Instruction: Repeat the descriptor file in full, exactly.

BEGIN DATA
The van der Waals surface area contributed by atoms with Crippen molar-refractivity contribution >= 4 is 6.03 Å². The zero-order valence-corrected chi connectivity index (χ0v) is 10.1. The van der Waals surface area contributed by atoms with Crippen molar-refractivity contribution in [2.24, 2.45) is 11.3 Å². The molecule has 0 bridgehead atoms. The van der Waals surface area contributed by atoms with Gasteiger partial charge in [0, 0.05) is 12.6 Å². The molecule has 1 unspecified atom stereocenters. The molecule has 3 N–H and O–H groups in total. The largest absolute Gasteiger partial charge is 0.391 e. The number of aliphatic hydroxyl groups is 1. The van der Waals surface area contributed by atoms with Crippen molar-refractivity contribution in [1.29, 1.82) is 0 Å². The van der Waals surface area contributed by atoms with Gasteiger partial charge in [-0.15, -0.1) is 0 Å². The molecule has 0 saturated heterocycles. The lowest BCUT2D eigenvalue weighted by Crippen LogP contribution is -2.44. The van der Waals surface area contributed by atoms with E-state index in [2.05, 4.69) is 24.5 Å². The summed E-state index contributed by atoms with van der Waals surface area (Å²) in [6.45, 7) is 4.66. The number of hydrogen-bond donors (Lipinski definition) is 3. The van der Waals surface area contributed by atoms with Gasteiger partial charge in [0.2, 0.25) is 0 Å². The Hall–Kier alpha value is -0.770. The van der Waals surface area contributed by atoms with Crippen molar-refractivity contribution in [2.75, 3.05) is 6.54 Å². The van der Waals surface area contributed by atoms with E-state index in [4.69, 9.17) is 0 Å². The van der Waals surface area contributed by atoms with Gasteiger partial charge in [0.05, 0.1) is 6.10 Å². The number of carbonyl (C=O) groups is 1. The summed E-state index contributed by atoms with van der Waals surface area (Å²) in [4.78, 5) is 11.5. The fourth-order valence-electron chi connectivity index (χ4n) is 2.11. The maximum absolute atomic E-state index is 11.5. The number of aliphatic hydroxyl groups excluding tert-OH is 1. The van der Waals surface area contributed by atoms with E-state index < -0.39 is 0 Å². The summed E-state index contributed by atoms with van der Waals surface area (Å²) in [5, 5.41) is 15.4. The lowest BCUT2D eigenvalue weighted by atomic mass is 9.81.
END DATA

The van der Waals surface area contributed by atoms with Crippen molar-refractivity contribution >= 4 is 6.03 Å². The zero-order valence-corrected chi connectivity index (χ0v) is 10.1. The van der Waals surface area contributed by atoms with Crippen molar-refractivity contribution in [2.24, 2.45) is 11.3 Å². The molecule has 0 bridgehead atoms. The van der Waals surface area contributed by atoms with Gasteiger partial charge in [0, 0.05) is 12.6 Å². The molecule has 1 unspecified atom stereocenters. The molecule has 3 N–H and O–H groups in total. The largest absolute Gasteiger partial charge is 0.391 e. The number of aliphatic hydroxyl groups is 1. The van der Waals surface area contributed by atoms with Crippen molar-refractivity contribution in [1.29, 1.82) is 0 Å². The van der Waals surface area contributed by atoms with Gasteiger partial charge in [-0.15, -0.1) is 0 Å². The molecule has 0 saturated heterocycles. The lowest BCUT2D eigenvalue weighted by Crippen LogP contribution is -2.44. The van der Waals surface area contributed by atoms with E-state index in [2.05, 4.69) is 24.5 Å². The summed E-state index contributed by atoms with van der Waals surface area (Å²) in [6.45, 7) is 4.66. The number of hydrogen-bond donors (Lipinski definition) is 3. The van der Waals surface area contributed by atoms with Gasteiger partial charge in [0.2, 0.25) is 0 Å². The Hall–Kier alpha value is -0.770. The van der Waals surface area contributed by atoms with Crippen molar-refractivity contribution in [2.75, 3.05) is 6.54 Å². The van der Waals surface area contributed by atoms with E-state index in [4.69, 9.17) is 0 Å². The van der Waals surface area contributed by atoms with Gasteiger partial charge in [0.05, 0.1) is 6.10 Å². The number of carbonyl (C=O) groups is 1. The summed E-state index contributed by atoms with van der Waals surface area (Å²) in [4.78, 5) is 11.5. The fourth-order valence-electron chi connectivity index (χ4n) is 2.11. The maximum absolute atomic E-state index is 11.5. The number of aliphatic hydroxyl groups excluding tert-OH is 1. The van der Waals surface area contributed by atoms with E-state index < -0.39 is 0 Å². The summed E-state index contributed by atoms with van der Waals surface area (Å²) in [5, 5.41) is 15.4. The lowest BCUT2D eigenvalue weighted by atomic mass is 9.81.